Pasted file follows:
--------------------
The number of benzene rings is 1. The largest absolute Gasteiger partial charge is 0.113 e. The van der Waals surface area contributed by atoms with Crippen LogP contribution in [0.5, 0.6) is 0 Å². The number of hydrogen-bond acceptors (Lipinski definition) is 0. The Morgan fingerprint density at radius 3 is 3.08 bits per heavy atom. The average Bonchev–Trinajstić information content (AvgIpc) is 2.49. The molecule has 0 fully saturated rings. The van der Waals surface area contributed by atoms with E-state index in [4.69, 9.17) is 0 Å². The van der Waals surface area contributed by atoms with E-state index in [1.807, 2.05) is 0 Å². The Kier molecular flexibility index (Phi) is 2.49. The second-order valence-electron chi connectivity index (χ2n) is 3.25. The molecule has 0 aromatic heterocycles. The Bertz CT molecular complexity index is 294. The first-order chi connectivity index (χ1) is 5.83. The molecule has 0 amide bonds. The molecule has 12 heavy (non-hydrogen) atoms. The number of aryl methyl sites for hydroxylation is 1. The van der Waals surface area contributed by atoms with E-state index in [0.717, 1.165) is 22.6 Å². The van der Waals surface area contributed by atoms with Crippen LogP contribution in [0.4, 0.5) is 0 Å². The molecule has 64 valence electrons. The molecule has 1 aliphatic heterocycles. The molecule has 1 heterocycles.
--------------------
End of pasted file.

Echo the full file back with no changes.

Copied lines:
The number of benzene rings is 1. The largest absolute Gasteiger partial charge is 0.113 e. The van der Waals surface area contributed by atoms with Crippen LogP contribution in [0.5, 0.6) is 0 Å². The number of hydrogen-bond acceptors (Lipinski definition) is 0. The Morgan fingerprint density at radius 3 is 3.08 bits per heavy atom. The average Bonchev–Trinajstić information content (AvgIpc) is 2.49. The molecule has 0 fully saturated rings. The van der Waals surface area contributed by atoms with E-state index in [4.69, 9.17) is 0 Å². The van der Waals surface area contributed by atoms with E-state index in [1.807, 2.05) is 0 Å². The Kier molecular flexibility index (Phi) is 2.49. The second-order valence-electron chi connectivity index (χ2n) is 3.25. The molecule has 0 aromatic heterocycles. The Bertz CT molecular complexity index is 294. The first-order chi connectivity index (χ1) is 5.83. The molecule has 0 amide bonds. The molecule has 12 heavy (non-hydrogen) atoms. The number of aryl methyl sites for hydroxylation is 1. The van der Waals surface area contributed by atoms with E-state index in [0.717, 1.165) is 22.6 Å². The van der Waals surface area contributed by atoms with Crippen LogP contribution in [0.4, 0.5) is 0 Å². The molecule has 64 valence electrons. The molecule has 1 aliphatic heterocycles. The molecule has 1 heterocycles.